April 4, 2012 – In 2010, Blue Cross and Blue Shield of Tennessee identified 998,422 current and former members as being at risk for identity theft after 57 hard drives were stolen six months prior. The data breach cost the regional company $7 million, while the plan's employees and vendors spent more than 114,000 hours of labor reviewing back-up data and notifying affected members.

“Depending on the degree of data loss, an insurer could go out of business if it doesn’t have customer contracts and policies backed up somewhere on the premises,” said Gytis Barzdukas, product management director at Mozy, a data security service provider.

And, the chances of this happening are somewhat high, according to a Mozy survey of 640 small-to-midsize businesses (SMBs), including insurers. The results indicate that 85 percent of SMBs do not use remote, automatic online backup. Of those that do perform backups, the most prevalent methods are those that can most easily be lost, stolen, deleted or destroyed, such as using external hard drives (53 percent use them), company servers (36 percent) and USB thumb drives (31 percent).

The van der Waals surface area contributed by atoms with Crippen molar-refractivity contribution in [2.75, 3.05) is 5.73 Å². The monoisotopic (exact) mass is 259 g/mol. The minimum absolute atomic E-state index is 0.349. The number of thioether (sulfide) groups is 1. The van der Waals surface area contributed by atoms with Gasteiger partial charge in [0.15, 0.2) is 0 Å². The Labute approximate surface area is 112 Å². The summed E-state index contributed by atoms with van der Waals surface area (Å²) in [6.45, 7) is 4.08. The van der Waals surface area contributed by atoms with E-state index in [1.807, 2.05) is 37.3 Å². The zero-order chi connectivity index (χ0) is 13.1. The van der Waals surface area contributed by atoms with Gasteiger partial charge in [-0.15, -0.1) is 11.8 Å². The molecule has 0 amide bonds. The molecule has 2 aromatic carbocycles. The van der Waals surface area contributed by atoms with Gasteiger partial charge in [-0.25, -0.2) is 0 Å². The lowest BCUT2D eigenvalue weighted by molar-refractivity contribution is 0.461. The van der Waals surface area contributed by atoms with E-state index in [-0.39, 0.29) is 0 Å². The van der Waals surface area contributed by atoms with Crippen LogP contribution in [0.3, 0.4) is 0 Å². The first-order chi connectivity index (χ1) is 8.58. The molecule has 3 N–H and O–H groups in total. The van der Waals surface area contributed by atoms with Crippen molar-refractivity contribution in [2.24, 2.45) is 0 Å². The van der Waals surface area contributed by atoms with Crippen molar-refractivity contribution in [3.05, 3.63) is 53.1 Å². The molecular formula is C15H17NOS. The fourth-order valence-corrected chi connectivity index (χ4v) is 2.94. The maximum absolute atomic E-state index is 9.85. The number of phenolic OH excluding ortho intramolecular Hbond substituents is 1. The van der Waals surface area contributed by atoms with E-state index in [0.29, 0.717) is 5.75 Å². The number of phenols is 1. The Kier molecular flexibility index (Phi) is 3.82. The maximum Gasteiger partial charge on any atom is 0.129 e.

One-third of SMBs allow employees to select their own method of backup for their data at work, while 60 percent of companies surveyed do not budget for any form of backup compared to only 15 percent that use remote online services, according to the survey.

The survey also found that when data is lost, it is rarely recovered. In the last year, nearly 50 percent of all businesses surveyed reported that an employee's hard drive had crashed, and in 72 percent of the cases data was not fully recovered.

This story originally appeared at Insurance Networking News.

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